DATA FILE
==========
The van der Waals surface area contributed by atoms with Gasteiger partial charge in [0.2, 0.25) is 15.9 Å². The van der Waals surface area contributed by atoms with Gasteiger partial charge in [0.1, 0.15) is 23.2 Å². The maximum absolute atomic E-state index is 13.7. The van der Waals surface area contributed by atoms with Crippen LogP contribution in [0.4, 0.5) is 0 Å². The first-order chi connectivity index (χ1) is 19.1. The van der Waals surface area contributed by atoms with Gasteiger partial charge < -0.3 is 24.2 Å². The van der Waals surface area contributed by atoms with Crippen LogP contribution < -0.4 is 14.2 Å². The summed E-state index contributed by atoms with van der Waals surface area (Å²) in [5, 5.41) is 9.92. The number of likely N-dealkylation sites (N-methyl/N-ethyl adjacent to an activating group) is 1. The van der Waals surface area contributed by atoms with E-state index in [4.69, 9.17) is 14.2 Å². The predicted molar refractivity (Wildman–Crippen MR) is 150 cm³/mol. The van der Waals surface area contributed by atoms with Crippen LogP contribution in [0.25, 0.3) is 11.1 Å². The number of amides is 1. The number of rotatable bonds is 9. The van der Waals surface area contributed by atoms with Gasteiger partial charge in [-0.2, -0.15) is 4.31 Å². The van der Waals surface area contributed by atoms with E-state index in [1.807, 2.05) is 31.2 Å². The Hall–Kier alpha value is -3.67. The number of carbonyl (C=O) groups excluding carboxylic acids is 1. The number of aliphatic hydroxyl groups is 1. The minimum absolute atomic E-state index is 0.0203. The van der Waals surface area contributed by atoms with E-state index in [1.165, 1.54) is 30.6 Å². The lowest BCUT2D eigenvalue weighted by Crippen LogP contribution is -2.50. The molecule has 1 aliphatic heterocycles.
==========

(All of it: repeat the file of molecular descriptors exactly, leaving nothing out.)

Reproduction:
The van der Waals surface area contributed by atoms with Gasteiger partial charge in [0.2, 0.25) is 15.9 Å². The van der Waals surface area contributed by atoms with Gasteiger partial charge in [0.1, 0.15) is 23.2 Å². The maximum absolute atomic E-state index is 13.7. The van der Waals surface area contributed by atoms with Crippen LogP contribution in [0.4, 0.5) is 0 Å². The first-order chi connectivity index (χ1) is 19.1. The van der Waals surface area contributed by atoms with Gasteiger partial charge < -0.3 is 24.2 Å². The van der Waals surface area contributed by atoms with Crippen LogP contribution < -0.4 is 14.2 Å². The summed E-state index contributed by atoms with van der Waals surface area (Å²) in [5, 5.41) is 9.92. The number of likely N-dealkylation sites (N-methyl/N-ethyl adjacent to an activating group) is 1. The van der Waals surface area contributed by atoms with E-state index in [4.69, 9.17) is 14.2 Å². The predicted molar refractivity (Wildman–Crippen MR) is 150 cm³/mol. The van der Waals surface area contributed by atoms with Crippen LogP contribution in [0.25, 0.3) is 11.1 Å². The number of amides is 1. The number of rotatable bonds is 9. The van der Waals surface area contributed by atoms with Gasteiger partial charge in [-0.2, -0.15) is 4.31 Å². The van der Waals surface area contributed by atoms with E-state index in [1.807, 2.05) is 31.2 Å². The Hall–Kier alpha value is -3.67. The number of carbonyl (C=O) groups excluding carboxylic acids is 1. The number of aliphatic hydroxyl groups is 1. The minimum absolute atomic E-state index is 0.0203. The van der Waals surface area contributed by atoms with E-state index in [1.165, 1.54) is 30.6 Å². The lowest BCUT2D eigenvalue weighted by Crippen LogP contribution is -2.50. The molecule has 1 aliphatic heterocycles.